by T.J. Masterson
He’s been a staple on the Akron music scene for as long as I can remember. He’s immediately noticeable, and with his almost cartoonish voice appears to have come out of a Tim Burton film. If you squint slightly, his looks are of one part Jack White and one part Marc Bolan of T-Rex. Add maybe a splash of Syd Barrett. You just get the feeling that he was born to be on stage, behind the mic, with guitar in hand, sweating and pouring it all out for the crowd. He’s kept it local for nearly thirty years now, never touring for more than a week. He’s Jeff Hardy, and he does it all for the love of entertaining and performing.
If you have been watching the Akron music scene for the last few decades, you have probably seen Hardy perform, heading such acts as C.D. Truth, Zero Defex, The Dutch Babies and his Christmas band, Missile Toe. In the late 80’s he started a band called The Creeps and was soon recognized by the up-and-coming goth-punk band, Germ Free Adolescence, who was about to embark on a tour and needed a bassist. They hired Hardy. In 1988, they were set to play a show at the legendary CBGB in New York when they ran into a little trouble.
“Our bass player apparently had a little drug problem and sold all our gear right before the show,” Hardy says. “He claimed that he accidentally left the van unlocked, but we knew better.” They never got to play the show. “Yeah,” Hardy says with a gasp and agonizing giggle, “The ride back home was terrible.” With no equipment, Hardy wasn’t able to play for a year after that.
Next stop: Hardy helped form the legendary Akron band C.D. Truth in 1990, which was influenced by bands like The Who, Black Flag, The Stooges, Hawkwind and T-Rex, not to mention local acts like Tin Huey, The Bizarros and The Rubber City Rebels (who were signed by the local label Clone Records).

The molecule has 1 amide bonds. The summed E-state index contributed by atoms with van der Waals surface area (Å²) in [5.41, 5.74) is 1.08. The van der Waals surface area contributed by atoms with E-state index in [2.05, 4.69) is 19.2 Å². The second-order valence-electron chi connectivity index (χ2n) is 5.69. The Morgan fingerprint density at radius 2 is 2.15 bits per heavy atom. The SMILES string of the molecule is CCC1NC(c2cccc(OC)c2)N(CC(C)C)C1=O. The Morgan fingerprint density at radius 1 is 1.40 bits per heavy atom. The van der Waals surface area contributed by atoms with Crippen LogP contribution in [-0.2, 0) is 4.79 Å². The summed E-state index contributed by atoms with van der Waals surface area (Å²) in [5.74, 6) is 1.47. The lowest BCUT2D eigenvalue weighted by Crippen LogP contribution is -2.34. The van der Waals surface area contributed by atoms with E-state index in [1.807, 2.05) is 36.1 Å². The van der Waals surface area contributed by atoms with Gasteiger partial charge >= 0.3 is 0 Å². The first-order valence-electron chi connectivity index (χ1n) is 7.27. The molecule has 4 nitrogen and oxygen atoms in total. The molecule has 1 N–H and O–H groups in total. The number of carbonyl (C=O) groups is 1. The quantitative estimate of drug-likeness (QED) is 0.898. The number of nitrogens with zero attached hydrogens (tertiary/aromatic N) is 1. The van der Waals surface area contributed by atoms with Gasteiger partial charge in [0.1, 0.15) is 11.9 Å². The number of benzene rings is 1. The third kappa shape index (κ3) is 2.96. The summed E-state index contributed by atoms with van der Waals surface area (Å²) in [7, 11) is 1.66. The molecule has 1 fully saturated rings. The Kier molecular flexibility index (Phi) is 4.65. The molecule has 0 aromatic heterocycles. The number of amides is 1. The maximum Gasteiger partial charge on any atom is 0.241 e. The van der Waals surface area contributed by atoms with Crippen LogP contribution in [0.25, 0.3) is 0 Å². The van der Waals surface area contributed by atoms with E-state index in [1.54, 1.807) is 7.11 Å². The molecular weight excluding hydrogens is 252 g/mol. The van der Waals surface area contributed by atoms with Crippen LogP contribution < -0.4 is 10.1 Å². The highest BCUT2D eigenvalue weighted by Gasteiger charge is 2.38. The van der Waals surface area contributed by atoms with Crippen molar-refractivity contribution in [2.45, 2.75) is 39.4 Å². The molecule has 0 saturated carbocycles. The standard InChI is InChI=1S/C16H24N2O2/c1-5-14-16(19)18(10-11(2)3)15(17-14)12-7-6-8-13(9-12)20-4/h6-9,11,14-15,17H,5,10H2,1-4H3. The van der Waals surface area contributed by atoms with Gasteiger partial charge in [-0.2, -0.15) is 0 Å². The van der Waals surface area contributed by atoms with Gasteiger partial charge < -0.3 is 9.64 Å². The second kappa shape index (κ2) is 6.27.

“These bands made me believe I could make a record,” says Hardy.
With hometown favorites like “We Got The Blimp” and “I Hate Route 8,” C.D. Truth became a household name in the Akron music scene and played together for about 20 years.
In 1997, Hardy formed the Christmas punk band Missile Toe, playing Christmas favorites with a Johnny Rotten edge all while dressed as either an elf, Santa, an angel or a snowman. What could be better!? Hardy’s learned that everyone loves Santa Claus or an elf, but a snowman…not so much.
“I don’t know man,” Hardy says. “Something about that big round head. People want to punch it. I’ve been smacked or hit like a dozen times at various venues. I don’t think I’m gonna be the snowman anymore.”
Minus this tragic sub-story, the band has enjoyed great popularity playing gigs like the Warrior Dash with 18,000 in attendance, or the Akron art Museum, which he loves because he feels like he’s a part of and giving to the community. His love for the city and community are apparent in his lyrics and loyalty.
“I’m supposed to be here,” Hardy says. “You guys wouldn’t have the Route 8 song or The Blimp Song. What would you do at Christmas? I’m supposed to be here to serve you guys.” “ I mean I never wanted to be Michael Stanley, but I guess I am Michael Stanley. I sing about my town a lot. “
Hardy does have some regrets about the choices he’s made in his music career.
“When I was younger, I had some opportunities to tour with some other bands, and I wish I would have travelled more,” Hardy says.
He’s approaching the big 5-0 now and considers retiring. He knows his young groupie numbers are declining.
“A number of people have told me I’m supposed to Rock and Roll til I die, so I’m gonna stick it out,” Hardy says. Sounds like good advice to me.
(Featured photo by Jennifer Klingenberg)